“Do you know what kind of serpent that was?” I asked Miki as we collapsed onto the sand next to our umi.
“Not exactly. But my master said the islands in the Parting Sea were full of snakes. He said they lived in the trees, and they could jump down onto you and bite you in the face. The venom’s deadly.”
I shuddered, imagining if the snake had chosen to strike. I hugged Tiriq and let him pull at the stretched out neck of my tunic to get to my milk. Tiriq had been eating nearly double since Tianiq was gone, as if trying to make up for her absence.
“Maybe the New Ganteans were chased out by snakes,” I said.
Miki pulled our last biscuit from his waist pouch. The biscuits were some invention of the Hutre: hard, twice baked breads that lasted forever. He broke it in half and handed me my share.
“I don’t think this is the isle of New Gante,” he said. “It’s just too big.”
I nodded my agreement. “But what is it?’
“It must be one of the Amarantinas. They’re the only islands of any size in the Parting Sea. The storm blew us off course.”
“What about the others?” I said, sitting upright. Tianiq. “If the course we set was the same as they, do you think they would have made it here?” I often forgot Miki had only twelve winters.
“Leila, the only reason we made it here was because we changed our course,” Miki said. “You went into Yaqi and flew, and found an island for us.”
“Merkuur would have done the same,” I said quickly. He too had a bird for a tormaq. “Pamiuq and Atanurat were with him.” I didn’t even know who Atanurat’s tormaq was, for he had lost his tormaquine.
Miki nodded. “I guess all we can do is keep going. If this is one of the Amarantinas, we’ll have to find some sort of community.”
“The Amarantinas. They’re where people like Cerio’s mother go to learn how to serve the gods.”
“They do?” I didn’t remember anyone ever mentioning that.
“Yes.” Miki rolled his eyes. “Cerio said his mother was gone for almost six sidereals. And when she came back, he had to pretend he wasn’t her son, cuz they don’t allow the servants of the gods to make young.”
I stood up, and tightened the lacings that held Tiriq against me. “So now we’re looking for priests and priestesses? We may as well keep going. We can try to find food on the waters.”
We made too much disturbance traveling through the water, and my line caught nothing. Suddenly, the coastline shifted as the sun dropped. Something about it seemed…inhabited. There were no boats moored at the water’s edge, nor any buildings. Maybe it was the clean line of foliage that approached the beach, different from the overgrown masses of green we had grown used to seeing.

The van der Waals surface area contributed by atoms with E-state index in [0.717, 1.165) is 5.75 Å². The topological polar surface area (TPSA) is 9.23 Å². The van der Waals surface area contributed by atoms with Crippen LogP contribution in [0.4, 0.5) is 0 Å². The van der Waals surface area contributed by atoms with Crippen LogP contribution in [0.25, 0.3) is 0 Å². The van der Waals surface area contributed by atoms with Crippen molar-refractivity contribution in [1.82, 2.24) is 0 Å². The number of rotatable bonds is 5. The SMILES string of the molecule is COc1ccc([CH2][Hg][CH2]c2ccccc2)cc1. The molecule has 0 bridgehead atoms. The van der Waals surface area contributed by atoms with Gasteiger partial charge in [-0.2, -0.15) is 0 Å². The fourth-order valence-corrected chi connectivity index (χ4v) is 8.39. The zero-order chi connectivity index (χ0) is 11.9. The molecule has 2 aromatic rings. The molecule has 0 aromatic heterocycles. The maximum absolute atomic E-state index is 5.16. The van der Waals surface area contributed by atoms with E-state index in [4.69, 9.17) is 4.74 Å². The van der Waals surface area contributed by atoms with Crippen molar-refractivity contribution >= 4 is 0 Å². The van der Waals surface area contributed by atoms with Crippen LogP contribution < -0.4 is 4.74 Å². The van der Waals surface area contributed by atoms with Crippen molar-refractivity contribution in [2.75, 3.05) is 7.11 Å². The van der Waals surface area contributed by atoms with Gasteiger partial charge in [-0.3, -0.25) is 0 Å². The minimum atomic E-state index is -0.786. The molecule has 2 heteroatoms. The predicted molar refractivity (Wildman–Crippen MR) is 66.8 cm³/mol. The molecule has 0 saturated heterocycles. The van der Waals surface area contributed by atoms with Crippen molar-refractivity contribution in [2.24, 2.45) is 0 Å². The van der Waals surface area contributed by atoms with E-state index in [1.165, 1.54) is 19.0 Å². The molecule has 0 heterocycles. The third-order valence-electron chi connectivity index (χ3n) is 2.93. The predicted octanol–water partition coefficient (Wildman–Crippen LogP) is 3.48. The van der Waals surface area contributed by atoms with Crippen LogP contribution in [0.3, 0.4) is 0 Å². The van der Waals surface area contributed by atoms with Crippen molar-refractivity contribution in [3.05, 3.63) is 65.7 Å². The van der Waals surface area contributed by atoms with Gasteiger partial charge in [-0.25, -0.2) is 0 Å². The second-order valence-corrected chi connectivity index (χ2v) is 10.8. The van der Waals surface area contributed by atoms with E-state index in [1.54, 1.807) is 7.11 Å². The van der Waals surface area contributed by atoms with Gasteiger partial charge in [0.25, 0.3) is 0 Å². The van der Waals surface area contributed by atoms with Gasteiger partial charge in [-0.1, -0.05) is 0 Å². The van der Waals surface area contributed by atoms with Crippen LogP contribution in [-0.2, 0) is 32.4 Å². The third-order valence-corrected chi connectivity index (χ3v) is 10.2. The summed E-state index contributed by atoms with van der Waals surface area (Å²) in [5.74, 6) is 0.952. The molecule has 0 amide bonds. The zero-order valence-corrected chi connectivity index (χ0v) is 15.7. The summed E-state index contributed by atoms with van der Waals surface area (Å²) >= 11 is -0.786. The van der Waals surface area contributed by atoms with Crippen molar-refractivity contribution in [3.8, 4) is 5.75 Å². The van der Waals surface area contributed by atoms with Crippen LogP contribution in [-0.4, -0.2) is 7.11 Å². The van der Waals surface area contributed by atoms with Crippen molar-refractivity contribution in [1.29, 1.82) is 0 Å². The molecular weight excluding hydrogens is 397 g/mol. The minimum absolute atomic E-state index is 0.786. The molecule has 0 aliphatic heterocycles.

“Let’s stop here,” I told Miki, sitting in front of me. The modest waves did little to help bring us into shore, so we paddled until Miki could hop out and drag us in the rest of the way.
Miki scanned the forest around us in the fading light. Tiriq began to fuss and whimper.
“What’s that?” Miki pointed up into the verdant hillside. I looked up, and saw the distinct shape of a roof, strangely familiar, with upturned eves, a line of red glowing against the green leaves.
“It’s a building.”
Miki began to trudge up the beach, and I followed. We found a narrow path cut up through the forest, strewn with rounded black pebbles so that the plants would not take root upon it. Steps led up the hill paved with flat, smooth stones. We followed the staircase up at least forty spans, and the path took a sharp left, widening into an open garden with islands of moss and stone.
Miki froze. The path turned to black sand, and the sand was raked into neat designs. It seemed wrong to marr them.
“Who’s there? Iduma, is that you?” A voice floated through the gate of hewn cedar that walled in the garden. The voice spoke in Balethemian, and spoke it well, with an accent that would have put the speaker in good standing in the High Court.
Miki and I just looked at each other.
“Iduma, the Prioress says we aren’t allowed to go out into the gardens after they have been swept. Honestly, don’t you…” The cedar gate swung open, and a girl stood before us, draped in pink linens of varying tones. Her honey-colored hair was pulled back from her round face and braided down her back. She froze for a moment, long lashes fluttering round her wide brown eyes.
“Oh!” she finally said, as her eyes flicked down at the curving patterns in the sand. “No one’s allowed in the garden after it’s been swept.” She stayed frozen on her side of the sand, and we on ours.
“We came up from the beach,” I told her. “Our ship was wrecked in the Parting Sea. We’ve been paddling for three days looking for people.” At this point, Tiriq began to squall.
The girl’s eyes grew yet larger. “Oh, Lord Amasis!” she said. “I’d better go and get the Prioress.” With that, she turned and fled, leaving Miki and I marooned on the far side of the black sand.
Miki gave me a look. He mostly loathed the Lethemians, and I knew he was happier alone in the wilderness than in their company, even taking viperous snakes into account. He was thinking we would do better to run back down to the boat and flee before the girl came back.
I shook my head at him. “I can’t, Miki. Not with Tiriq. And we have to find out if the others might have come by here, or if there are other islands where they might have landed.”
I had to believe we would find Tianiq and Atanurat and Merkuur. The alternative did not bear imagining.